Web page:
The final goodbye
Published 12:25 pm Tuesday, January 24, 2023
The topic of dying and death is not an easy subject to discuss. It’s hard to be the one who must let go of someone whom they hold precariously in their grip, whether it’s your child learning to walk or a very ill loved one whose lifetime is coming to an end. While talking about death and dying might be uncomfortable or upsetting, research shows that having conversations about these subjects within families and among close friends, as well as with our healthcare providers, can help us prepare emotionally for death. It also ensures that we will receive the medical care we want as we approach the end of our lives.
Sadly, most of us have faced loss even as children when a pet died, or we lost a grandparent or other loved one. We all have different relationships with death, often based on our personal experiences, religious or spiritual beliefs, culture, family history and current life circumstances. The one thing we all have in common is that dying, and death will be a significant part of our lives.
The simple fact is that we’re all going to die and most of us will experience losing people we love and care for during our lifetime. Family members and friends who love the person nearing death may experience that inevitable fact differently. Some may refuse to accept the inevitability of death, while others see it as the better of two choices and be ready to give the loved one permission to die.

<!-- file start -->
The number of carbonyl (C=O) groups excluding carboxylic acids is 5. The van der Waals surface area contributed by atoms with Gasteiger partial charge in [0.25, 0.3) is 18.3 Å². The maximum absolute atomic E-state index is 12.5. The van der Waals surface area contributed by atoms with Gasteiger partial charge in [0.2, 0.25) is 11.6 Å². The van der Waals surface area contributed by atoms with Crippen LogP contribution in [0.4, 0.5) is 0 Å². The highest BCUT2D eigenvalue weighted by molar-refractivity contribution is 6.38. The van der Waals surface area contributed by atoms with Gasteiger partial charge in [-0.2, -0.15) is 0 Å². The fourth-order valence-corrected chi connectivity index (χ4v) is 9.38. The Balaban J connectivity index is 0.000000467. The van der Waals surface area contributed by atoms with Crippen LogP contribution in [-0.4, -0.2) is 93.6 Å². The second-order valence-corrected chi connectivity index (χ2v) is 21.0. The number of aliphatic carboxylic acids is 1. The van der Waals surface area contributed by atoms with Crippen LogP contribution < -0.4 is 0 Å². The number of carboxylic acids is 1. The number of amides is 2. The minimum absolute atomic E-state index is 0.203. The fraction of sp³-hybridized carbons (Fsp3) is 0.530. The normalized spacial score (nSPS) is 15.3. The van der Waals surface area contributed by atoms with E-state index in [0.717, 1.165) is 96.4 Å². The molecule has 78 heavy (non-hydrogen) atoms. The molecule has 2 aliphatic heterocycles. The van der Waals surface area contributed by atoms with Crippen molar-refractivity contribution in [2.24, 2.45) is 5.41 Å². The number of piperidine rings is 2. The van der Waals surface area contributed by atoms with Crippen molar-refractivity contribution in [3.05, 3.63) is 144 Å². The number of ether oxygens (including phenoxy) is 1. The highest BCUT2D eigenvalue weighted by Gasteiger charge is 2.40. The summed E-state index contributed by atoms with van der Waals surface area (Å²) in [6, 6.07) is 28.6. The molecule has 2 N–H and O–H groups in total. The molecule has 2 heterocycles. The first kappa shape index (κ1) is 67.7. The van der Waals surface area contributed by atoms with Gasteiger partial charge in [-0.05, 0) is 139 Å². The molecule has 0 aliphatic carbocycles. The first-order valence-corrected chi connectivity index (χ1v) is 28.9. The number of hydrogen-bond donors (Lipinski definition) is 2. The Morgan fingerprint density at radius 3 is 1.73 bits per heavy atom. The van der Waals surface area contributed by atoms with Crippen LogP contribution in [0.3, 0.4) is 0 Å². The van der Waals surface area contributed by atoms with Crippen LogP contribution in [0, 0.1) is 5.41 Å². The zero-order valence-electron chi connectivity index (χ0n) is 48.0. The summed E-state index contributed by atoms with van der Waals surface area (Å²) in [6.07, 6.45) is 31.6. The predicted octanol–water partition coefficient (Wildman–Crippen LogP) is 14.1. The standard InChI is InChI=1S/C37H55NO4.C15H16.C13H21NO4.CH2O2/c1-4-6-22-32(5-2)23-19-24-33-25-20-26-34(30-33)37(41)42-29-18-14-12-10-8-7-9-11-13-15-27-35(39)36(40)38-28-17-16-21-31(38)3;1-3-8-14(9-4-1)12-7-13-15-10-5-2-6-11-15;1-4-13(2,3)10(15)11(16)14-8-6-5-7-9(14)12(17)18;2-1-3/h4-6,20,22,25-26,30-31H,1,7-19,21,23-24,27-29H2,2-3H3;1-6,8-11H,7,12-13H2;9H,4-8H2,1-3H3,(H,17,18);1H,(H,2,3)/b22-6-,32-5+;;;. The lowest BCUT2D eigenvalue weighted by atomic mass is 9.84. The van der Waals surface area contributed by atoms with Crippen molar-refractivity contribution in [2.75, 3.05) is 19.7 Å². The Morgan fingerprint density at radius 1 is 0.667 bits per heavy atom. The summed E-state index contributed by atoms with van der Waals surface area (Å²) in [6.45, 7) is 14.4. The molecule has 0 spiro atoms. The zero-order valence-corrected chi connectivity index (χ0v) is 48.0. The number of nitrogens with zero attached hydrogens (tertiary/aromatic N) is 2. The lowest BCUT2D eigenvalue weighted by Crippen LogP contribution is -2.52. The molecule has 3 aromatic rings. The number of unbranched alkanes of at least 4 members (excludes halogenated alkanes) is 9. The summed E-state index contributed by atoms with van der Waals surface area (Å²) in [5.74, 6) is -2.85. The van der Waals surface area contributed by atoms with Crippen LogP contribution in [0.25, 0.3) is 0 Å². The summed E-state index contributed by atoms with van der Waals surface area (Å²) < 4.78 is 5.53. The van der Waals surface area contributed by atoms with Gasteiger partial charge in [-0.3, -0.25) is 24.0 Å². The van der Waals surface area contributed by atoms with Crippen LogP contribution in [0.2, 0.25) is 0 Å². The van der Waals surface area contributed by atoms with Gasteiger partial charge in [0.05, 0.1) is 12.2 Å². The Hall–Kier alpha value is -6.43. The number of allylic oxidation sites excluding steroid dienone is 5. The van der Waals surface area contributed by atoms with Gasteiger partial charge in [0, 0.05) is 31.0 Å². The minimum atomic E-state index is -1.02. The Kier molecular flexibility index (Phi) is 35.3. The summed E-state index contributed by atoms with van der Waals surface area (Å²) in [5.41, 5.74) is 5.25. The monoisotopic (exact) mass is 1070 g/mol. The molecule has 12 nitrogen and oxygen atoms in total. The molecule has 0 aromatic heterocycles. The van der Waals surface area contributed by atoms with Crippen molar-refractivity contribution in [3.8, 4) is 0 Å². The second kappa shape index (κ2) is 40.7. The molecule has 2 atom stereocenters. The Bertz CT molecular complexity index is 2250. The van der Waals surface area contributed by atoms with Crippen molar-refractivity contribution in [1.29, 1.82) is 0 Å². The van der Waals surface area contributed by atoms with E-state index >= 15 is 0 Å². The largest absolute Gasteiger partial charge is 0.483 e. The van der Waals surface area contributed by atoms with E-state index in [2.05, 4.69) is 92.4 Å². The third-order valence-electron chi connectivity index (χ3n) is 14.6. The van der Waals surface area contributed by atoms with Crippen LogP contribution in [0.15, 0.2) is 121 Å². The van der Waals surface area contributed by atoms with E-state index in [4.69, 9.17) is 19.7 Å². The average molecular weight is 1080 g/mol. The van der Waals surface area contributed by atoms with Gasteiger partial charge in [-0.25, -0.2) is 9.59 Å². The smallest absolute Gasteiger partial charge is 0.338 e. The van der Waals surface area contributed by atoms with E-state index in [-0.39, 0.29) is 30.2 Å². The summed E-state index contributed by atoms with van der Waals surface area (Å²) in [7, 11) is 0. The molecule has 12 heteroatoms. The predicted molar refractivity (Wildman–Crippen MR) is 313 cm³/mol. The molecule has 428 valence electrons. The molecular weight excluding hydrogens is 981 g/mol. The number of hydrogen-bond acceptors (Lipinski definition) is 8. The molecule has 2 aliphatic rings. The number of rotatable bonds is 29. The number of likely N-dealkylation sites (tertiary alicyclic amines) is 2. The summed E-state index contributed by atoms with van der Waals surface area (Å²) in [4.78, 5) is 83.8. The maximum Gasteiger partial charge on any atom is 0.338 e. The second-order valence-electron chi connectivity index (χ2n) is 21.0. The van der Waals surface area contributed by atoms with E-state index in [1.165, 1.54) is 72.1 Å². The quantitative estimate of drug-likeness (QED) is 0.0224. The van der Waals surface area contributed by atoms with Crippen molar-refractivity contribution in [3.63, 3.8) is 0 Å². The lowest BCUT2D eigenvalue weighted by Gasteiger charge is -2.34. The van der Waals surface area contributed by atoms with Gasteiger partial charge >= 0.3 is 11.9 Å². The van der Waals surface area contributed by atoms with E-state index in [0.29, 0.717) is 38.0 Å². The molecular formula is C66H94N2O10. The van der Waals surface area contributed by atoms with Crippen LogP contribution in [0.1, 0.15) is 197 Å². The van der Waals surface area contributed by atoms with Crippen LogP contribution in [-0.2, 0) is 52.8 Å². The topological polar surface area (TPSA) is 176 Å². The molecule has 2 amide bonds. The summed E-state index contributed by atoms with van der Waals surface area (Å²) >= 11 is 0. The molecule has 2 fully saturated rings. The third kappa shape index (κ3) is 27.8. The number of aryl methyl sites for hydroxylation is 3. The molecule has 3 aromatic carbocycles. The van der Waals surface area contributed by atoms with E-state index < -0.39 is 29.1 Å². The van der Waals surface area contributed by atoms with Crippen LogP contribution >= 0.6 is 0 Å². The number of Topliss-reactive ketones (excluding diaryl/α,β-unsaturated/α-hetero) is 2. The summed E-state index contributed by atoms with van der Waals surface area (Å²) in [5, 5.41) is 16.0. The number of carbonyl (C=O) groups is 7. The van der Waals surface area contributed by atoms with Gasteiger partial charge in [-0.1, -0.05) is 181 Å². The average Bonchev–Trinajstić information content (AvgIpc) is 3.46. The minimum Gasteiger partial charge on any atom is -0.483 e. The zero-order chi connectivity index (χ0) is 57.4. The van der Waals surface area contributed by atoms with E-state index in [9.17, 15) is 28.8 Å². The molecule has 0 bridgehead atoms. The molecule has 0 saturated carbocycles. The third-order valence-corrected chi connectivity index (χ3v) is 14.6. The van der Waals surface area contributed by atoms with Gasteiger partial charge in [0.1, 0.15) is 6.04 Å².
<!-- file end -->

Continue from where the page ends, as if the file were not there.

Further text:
In many cases the person dying may be distressed for causing grief for those who love them and receiving their permission to die can relieve their distress. There is a time to give the dying person permission to go, sometimes as an act of great kindness by saying, “You may go when you feel it is time. I/we will be okay.”
How can we know when it’s the right time to give someone permission to die? Often, it’s the medical situation where the illness has reached its final stages with a loved one who is declining and no longer responding to treatments. The patient’s doctor or a professional from hospice can explain the course that the illness will take and what the stages of dying typically are. Death is inevitable and unavoidable, and often the kindest thing you can do is let go and have the courage and love to give the patient that permission.
Don’t underestimate the power of letting go. Also, keep in mind that there can be a high price for holding on too long, hoping for a miracle or prolonging the inevitable begging the dying patient by saying, “Stay alive for me.” Your request may cause a terminally ill patient to try to meet that request and prolong death, but at what cost? Will it be another round of chemotherapy on an already weakened body, the pain of multiple last-ditch surgeries, or the emotional weight of leaving a loved one who isn’t ready to be left? All are the price of holding on too long, and that heavy cost must be borne by the dying person.
Sometimes, while excruciatingly painful, the greatest gift you can bestow is to give a loved one permission to die — their way, on their time. Give permission. You can say, “It’s okay to leave, you have nothing more you need to do for us here. Be at peace.” This is the power of letting go.
Ron Kauffman is a Consultant & Expert Speaker on Issues of Aging. You may contact him by phone at (828) 696-9799 or by email at: firstname.lastname@example.org